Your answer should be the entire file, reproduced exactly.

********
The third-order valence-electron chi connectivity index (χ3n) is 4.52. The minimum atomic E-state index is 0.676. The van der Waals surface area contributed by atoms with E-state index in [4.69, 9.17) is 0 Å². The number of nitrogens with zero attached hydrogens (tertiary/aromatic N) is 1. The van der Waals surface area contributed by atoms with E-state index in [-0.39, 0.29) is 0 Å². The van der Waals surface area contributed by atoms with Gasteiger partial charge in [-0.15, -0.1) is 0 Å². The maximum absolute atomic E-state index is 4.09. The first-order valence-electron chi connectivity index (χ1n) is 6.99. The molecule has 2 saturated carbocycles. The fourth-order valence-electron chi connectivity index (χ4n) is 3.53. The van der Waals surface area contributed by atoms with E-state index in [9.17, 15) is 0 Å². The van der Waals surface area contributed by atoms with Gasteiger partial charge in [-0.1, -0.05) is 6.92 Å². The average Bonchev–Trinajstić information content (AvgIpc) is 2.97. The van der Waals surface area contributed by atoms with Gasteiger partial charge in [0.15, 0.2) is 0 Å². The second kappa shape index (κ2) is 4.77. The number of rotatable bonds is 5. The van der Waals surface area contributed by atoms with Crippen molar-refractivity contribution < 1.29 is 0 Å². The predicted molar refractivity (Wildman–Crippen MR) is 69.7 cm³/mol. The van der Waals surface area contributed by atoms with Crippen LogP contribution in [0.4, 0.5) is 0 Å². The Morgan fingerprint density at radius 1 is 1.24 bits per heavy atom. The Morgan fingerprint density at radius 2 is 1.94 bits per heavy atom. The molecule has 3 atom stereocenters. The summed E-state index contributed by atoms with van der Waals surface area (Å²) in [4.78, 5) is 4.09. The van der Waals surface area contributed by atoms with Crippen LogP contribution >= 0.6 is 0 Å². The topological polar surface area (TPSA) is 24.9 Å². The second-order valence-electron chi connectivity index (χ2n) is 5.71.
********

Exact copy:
The third-order valence-electron chi connectivity index (χ3n) is 4.52. The minimum atomic E-state index is 0.676. The van der Waals surface area contributed by atoms with E-state index in [4.69, 9.17) is 0 Å². The number of nitrogens with zero attached hydrogens (tertiary/aromatic N) is 1. The van der Waals surface area contributed by atoms with E-state index in [-0.39, 0.29) is 0 Å². The van der Waals surface area contributed by atoms with Gasteiger partial charge in [-0.15, -0.1) is 0 Å². The maximum absolute atomic E-state index is 4.09. The first-order valence-electron chi connectivity index (χ1n) is 6.99. The molecule has 2 saturated carbocycles. The fourth-order valence-electron chi connectivity index (χ4n) is 3.53. The van der Waals surface area contributed by atoms with E-state index in [9.17, 15) is 0 Å². The van der Waals surface area contributed by atoms with Gasteiger partial charge in [-0.1, -0.05) is 6.92 Å². The average Bonchev–Trinajstić information content (AvgIpc) is 2.97. The van der Waals surface area contributed by atoms with Gasteiger partial charge in [0.15, 0.2) is 0 Å². The second kappa shape index (κ2) is 4.77. The number of rotatable bonds is 5. The van der Waals surface area contributed by atoms with Crippen molar-refractivity contribution < 1.29 is 0 Å². The predicted molar refractivity (Wildman–Crippen MR) is 69.7 cm³/mol. The van der Waals surface area contributed by atoms with Crippen LogP contribution in [0.4, 0.5) is 0 Å². The Morgan fingerprint density at radius 1 is 1.24 bits per heavy atom. The Morgan fingerprint density at radius 2 is 1.94 bits per heavy atom. The molecule has 3 atom stereocenters. The summed E-state index contributed by atoms with van der Waals surface area (Å²) in [4.78, 5) is 4.09. The van der Waals surface area contributed by atoms with Crippen LogP contribution >= 0.6 is 0 Å². The topological polar surface area (TPSA) is 24.9 Å². The second-order valence-electron chi connectivity index (χ2n) is 5.71.